Some are really frustrated with the lack of transparency into the practices of our dominant industrial food system. Is there really a "Jenny" farming those grocery store eggs, and if so, what is she (and here team of corporate economists) feeding the birds? What is the optimal crowding size they have calculated, taking into account disease and death, to maximize profits? Getting to "know your farmer" is a sigh of relief for many who want to put their beliefs into alignment with their diets.
Others will tell you it started with the taste of a particular tomato or a book they just could not get out of their heads. While some take on the role of activist, dedicating their time and energy to creating the new farming infrastructure that is building around us, others simply enjoy the festivity that the HomeGrown Festival brings to our harvest season.
Though I can trace my interest to childhood gardens and my grandparent’s small farm, it was charcuterie that drew a distinct line in the sand around my food sourcing. As I found out more about the practices employed in generating over 90% of our nations meat, I decided that I would opt out of “pigs on drugs”.
Some people will argue that plants and animals raised by hand in a caring and sustainable manner are simply too expensive to be even considered a viable alternative. Yet I would argue that we can not afford not to move to this model of farming. Short-term profit and affordability of these industrial practices are a modern abnormality that we are paying for with long-term pollution, obesity, job loss and dislocation from land and craft.
And really, it is just more fun to know your food. It leads to stories and friendships and learning and amazing flavors. It is, in my estimation, an authentic culture, right in our own region that so many of us have overlooked. A life involving more pots and pans and friends, and less TV and microwave ovens is time and money well spent to me.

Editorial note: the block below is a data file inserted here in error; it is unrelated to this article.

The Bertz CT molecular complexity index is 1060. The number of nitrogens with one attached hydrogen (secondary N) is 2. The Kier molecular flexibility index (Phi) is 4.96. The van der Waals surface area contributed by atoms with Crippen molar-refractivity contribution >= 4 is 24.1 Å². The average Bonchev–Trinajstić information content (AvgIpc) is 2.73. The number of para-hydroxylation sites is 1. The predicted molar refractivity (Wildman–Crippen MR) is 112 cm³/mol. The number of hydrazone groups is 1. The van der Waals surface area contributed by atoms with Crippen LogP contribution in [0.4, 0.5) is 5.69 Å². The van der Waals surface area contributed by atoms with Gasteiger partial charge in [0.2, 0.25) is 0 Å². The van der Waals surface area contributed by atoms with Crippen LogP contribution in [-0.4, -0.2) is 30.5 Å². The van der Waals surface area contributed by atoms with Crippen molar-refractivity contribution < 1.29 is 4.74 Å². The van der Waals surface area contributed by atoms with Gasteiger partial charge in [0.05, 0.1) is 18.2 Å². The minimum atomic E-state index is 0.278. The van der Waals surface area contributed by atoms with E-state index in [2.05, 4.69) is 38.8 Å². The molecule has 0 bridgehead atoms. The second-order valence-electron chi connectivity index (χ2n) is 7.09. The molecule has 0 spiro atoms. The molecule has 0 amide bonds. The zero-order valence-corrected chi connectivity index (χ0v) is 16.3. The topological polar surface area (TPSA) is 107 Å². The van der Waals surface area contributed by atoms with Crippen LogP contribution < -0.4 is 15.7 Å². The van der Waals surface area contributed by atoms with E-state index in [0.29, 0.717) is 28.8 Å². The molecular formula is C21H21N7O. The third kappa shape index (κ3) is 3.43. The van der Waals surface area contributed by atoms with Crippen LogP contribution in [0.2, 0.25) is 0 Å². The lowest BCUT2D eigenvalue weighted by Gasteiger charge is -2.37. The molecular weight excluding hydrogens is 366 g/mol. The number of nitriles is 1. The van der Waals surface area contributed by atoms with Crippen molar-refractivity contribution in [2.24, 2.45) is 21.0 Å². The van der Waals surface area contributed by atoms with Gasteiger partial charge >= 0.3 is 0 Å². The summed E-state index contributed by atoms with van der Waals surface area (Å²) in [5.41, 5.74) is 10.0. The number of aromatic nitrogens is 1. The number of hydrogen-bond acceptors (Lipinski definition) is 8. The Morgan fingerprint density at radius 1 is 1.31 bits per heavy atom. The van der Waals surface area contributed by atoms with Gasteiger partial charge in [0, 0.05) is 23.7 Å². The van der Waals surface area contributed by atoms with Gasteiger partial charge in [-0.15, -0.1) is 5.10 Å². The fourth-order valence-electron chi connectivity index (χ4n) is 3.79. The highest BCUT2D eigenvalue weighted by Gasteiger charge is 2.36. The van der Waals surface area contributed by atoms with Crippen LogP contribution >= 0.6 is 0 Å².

These food choices affect more than just our individual lives. In Washtenaw County, we eat about $1 Billion worth of food every year. And we are sending almost every dollar of that out of region and into the pockets of large multi-national companies. They seem to have been able to capture our imaginations with cheap prices and brand names. Somehow we have yet to wake up from our evolutionary urge to take in every sweet calorie we can get a hold of. And the marketing savvy of this industry seems to have no trouble getting us to eat almost every drop of the trillions in surplus calories our present national farm subsidy programs generate. Surely we are now hungry for community and connectedness over another hot-pocket.
We can generate thousands of jobs and hundreds of millions of dollars in new economic activity as we transform our food system. At the Local Food Summit
on March 2nd, the 10% Washtenaw campaign was launched to begin the process of capturing a slice of this pie. Projects are under way to increase information and awareness; to help start new farms and create imaginative distribution systems. And each of us can take small steps, starting right where we are, to ask more about the food we eat and the impact the choices we make have on our own lives and those around us.
There is a little magic that occurs as people discover the potential of food and community coming together. For instances, my wife Lisa Gottlieb and I could not have dreamed that starting a small, locally-sourced breakfast in our home could wind up serving 4000 meals in a year and would raise $50,000 to support new and existing farmers. We have watched a community form and have measured the impact on the food system. We did it by starting where we were and imagining where we wanted to end up. And seeing this transformation has changed our lives.
Each of us can take little steps to effect this change and it will take many of us if we are to reap the ultimate benefits. Other communities that have taken these steps, like Boulder County, Colorado are reaping rewards in the ability to shape their own landscape.
Can you trace where your money goes from a day of your food purchases? Can you imagine eating 2 meals a week that support your local economy? I hope that you too find that the answers lead to something interesting and fun.